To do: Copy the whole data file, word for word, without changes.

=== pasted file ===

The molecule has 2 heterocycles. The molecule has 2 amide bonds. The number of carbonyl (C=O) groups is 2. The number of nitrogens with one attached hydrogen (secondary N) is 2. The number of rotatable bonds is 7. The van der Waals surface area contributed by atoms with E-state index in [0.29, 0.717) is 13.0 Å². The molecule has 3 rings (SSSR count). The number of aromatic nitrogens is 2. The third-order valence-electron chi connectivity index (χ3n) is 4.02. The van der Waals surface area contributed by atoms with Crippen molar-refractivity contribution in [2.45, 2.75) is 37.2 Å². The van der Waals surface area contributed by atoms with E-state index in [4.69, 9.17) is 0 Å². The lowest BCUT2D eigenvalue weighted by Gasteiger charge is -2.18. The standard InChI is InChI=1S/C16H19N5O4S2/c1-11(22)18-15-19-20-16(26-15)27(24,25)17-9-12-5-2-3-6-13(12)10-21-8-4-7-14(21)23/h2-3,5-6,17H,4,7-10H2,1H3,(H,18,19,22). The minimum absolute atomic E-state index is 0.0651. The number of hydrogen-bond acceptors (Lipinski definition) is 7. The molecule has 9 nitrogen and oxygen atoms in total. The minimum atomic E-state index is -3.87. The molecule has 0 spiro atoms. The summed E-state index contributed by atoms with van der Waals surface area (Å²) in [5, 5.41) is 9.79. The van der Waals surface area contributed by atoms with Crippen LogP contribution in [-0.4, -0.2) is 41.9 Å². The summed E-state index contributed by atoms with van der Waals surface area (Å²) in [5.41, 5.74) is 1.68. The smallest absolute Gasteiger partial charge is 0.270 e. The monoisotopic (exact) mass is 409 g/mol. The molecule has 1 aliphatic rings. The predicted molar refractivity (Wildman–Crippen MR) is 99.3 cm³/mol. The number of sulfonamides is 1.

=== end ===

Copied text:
The molecule has 2 heterocycles. The molecule has 2 amide bonds. The number of carbonyl (C=O) groups is 2. The number of nitrogens with one attached hydrogen (secondary N) is 2. The number of rotatable bonds is 7. The van der Waals surface area contributed by atoms with E-state index in [0.29, 0.717) is 13.0 Å². The molecule has 3 rings (SSSR count). The number of aromatic nitrogens is 2. The third-order valence-electron chi connectivity index (χ3n) is 4.02. The van der Waals surface area contributed by atoms with Crippen molar-refractivity contribution in [2.45, 2.75) is 37.2 Å². The van der Waals surface area contributed by atoms with E-state index in [4.69, 9.17) is 0 Å². The lowest BCUT2D eigenvalue weighted by Gasteiger charge is -2.18. The standard InChI is InChI=1S/C16H19N5O4S2/c1-11(22)18-15-19-20-16(26-15)27(24,25)17-9-12-5-2-3-6-13(12)10-21-8-4-7-14(21)23/h2-3,5-6,17H,4,7-10H2,1H3,(H,18,19,22). The minimum absolute atomic E-state index is 0.0651. The number of hydrogen-bond acceptors (Lipinski definition) is 7. The molecule has 9 nitrogen and oxygen atoms in total. The minimum atomic E-state index is -3.87. The molecule has 0 spiro atoms. The summed E-state index contributed by atoms with van der Waals surface area (Å²) in [5, 5.41) is 9.79. The van der Waals surface area contributed by atoms with Crippen LogP contribution in [-0.4, -0.2) is 41.9 Å². The summed E-state index contributed by atoms with van der Waals surface area (Å²) in [5.41, 5.74) is 1.68. The smallest absolute Gasteiger partial charge is 0.270 e. The monoisotopic (exact) mass is 409 g/mol. The molecule has 1 aliphatic rings. The predicted molar refractivity (Wildman–Crippen MR) is 99.3 cm³/mol. The number of sulfonamides is 1.